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Gervonta Davis: “I’m the cash cow at 130”

Gervonta Davis (Photo by Rosie Cohe SHOWTIME)
Fighters Network

Gervonta Davis has always aspired to be Floyd “Money” Mayweather, that type of magnetic fighter who drew everyone else to his weight class for the big paydays.

The 24-year-old WBA super featherweight beltholder is taking baby steps in that direction. He’s yet to have any of the major fights his mentor “Money May” had at the same age.

Ricardo Nunez is not exactly Jesus Chavez, Jose Luis Castillo (twice) or Victoriano Sosa, who Mayweather all fought at 24.

But Davis could be right about one thing, when “Tank” says “I’m getting mature, I’m getting older and wiser and I’m happy to be here. I don’t believe I’m the most ducked (super featherweight), because I’m already like the cash cow of the 130(-pound) division.”

Davis (21-0, 20 knockouts) may be right about something else: Nunez (22-2, 19 KOs) doesn’t really stand much of a chance against him when they meet at the Royal Farms Arena, in Davis’ hometown Baltimore, Md., on Showtime’s Championship Boxing (9pm ET/6pm PT) on July 27.

“I believe it’s a big risk to fight me,” Davis said during a conference call with the media on Monday. “I don’t to call anyone’s name yet. I definitely want to unify 130, before I move up. This is my mandatory. I notice a lot of people have mandatories, and no one says anything about their mandatories.

“I’m fighting who they put in front of me.”

Davis said he would like to fight someone more competitive than Nunez. There is WBC titlist Miguel Berchelt (36-1, 32 KOs) and IBF beltholder Tevin Farmer (29-4-1, 6 KOs). Farmer will actually be fighting the same night as Davis, taking on Guillaume Frenois in a title defense on the DAZN in Arlington, Texas.

“I’m very motivated, this is personal for me,” Nunez said through an interpreter. “I do want to beat Gervonta Davis and have a great showing in Baltimore, though it’s his hometown. I want to bring the championship back to Panama.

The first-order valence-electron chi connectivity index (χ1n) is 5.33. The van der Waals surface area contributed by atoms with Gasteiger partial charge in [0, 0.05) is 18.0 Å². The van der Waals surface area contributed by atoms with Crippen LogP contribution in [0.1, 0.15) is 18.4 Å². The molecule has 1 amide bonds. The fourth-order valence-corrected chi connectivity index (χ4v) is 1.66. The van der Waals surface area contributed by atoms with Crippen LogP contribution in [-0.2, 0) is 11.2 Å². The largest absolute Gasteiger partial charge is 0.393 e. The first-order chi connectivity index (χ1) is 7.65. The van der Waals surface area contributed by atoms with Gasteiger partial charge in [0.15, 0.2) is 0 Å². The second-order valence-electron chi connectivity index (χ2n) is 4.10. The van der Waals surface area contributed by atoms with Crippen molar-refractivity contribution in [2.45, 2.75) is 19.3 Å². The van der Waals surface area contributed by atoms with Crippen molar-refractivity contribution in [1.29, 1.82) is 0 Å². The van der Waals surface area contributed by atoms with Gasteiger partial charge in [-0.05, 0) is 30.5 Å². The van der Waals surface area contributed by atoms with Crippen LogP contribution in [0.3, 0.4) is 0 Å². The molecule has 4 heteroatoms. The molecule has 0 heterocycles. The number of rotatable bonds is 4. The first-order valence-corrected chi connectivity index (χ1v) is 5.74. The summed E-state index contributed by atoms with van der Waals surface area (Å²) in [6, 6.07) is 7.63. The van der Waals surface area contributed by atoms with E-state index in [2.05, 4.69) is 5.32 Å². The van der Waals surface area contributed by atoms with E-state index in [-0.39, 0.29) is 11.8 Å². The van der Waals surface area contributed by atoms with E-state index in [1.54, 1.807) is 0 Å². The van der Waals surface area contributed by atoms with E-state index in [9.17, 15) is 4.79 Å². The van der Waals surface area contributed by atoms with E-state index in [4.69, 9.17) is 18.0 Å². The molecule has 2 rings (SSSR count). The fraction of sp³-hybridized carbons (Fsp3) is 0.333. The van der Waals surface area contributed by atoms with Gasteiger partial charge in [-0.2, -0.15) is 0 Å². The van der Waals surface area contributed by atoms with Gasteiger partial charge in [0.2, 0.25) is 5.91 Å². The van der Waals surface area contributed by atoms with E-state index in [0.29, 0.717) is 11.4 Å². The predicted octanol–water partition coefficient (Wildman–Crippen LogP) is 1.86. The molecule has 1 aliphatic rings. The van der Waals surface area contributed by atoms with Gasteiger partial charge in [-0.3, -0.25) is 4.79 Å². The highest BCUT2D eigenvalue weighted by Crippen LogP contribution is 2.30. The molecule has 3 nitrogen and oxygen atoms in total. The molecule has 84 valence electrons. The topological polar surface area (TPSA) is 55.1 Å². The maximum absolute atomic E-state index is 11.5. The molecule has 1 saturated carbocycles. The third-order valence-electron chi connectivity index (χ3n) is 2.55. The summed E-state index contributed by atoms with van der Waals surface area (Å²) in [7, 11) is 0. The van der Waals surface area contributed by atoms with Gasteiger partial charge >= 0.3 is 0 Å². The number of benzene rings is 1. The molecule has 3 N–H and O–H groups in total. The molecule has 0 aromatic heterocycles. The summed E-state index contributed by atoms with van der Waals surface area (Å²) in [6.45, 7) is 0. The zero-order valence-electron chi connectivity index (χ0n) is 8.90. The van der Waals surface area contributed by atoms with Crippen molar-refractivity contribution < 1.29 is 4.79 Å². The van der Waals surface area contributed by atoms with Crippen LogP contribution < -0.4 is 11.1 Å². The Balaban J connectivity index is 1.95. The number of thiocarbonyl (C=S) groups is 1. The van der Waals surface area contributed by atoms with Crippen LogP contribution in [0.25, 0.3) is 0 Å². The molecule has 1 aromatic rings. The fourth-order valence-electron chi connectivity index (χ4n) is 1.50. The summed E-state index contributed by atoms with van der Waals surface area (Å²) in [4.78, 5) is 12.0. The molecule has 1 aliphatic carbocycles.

“Not only for myself, but my family. We’ve prepared very well physically for this fight.”

This will only be Nunez’s second fight outside of his native Panama.

He says he’s matured as a boxer and says he’s prepared.

Davis has only failed to stop one of his opponents.

“I’m going to use the style that’s best for me as a conditioned fighter,” Nunez said. “We’re looking to hit (Davis) with the hardest punches we can, knowing that he’s also a strong boxer. That’s the game plan. You’ll see the style when we get in there.

“If you look at our records, it’s two rivals and our knockout percentages are high. He has one more knockout than I have and it’s why I say this fight is going to be action-packed. We’re both knockout artists. I don’t think will go the full rounds. Someone is definitely going to get knocked down.”

Davis began laughing during the conference call. He said he was scared, between cracking up. He has dealt well with the deluge of hometown requests, between tickets and media obligations. Tank is not going to let it be a distraction.

“I’m close to weight now and I’ll definitely be 130, or 129 come weigh-in day,” Davis said.

“I’m just ready. Coming home to fight on a big stage, I started in Baltimore. Coming back home and I’m actually training home.”

Joseph Santoliquito is the President of the Boxing Writers Association of America and has written for The Ring/ since 1997. He can be followed on twitter @JSantoliquito.



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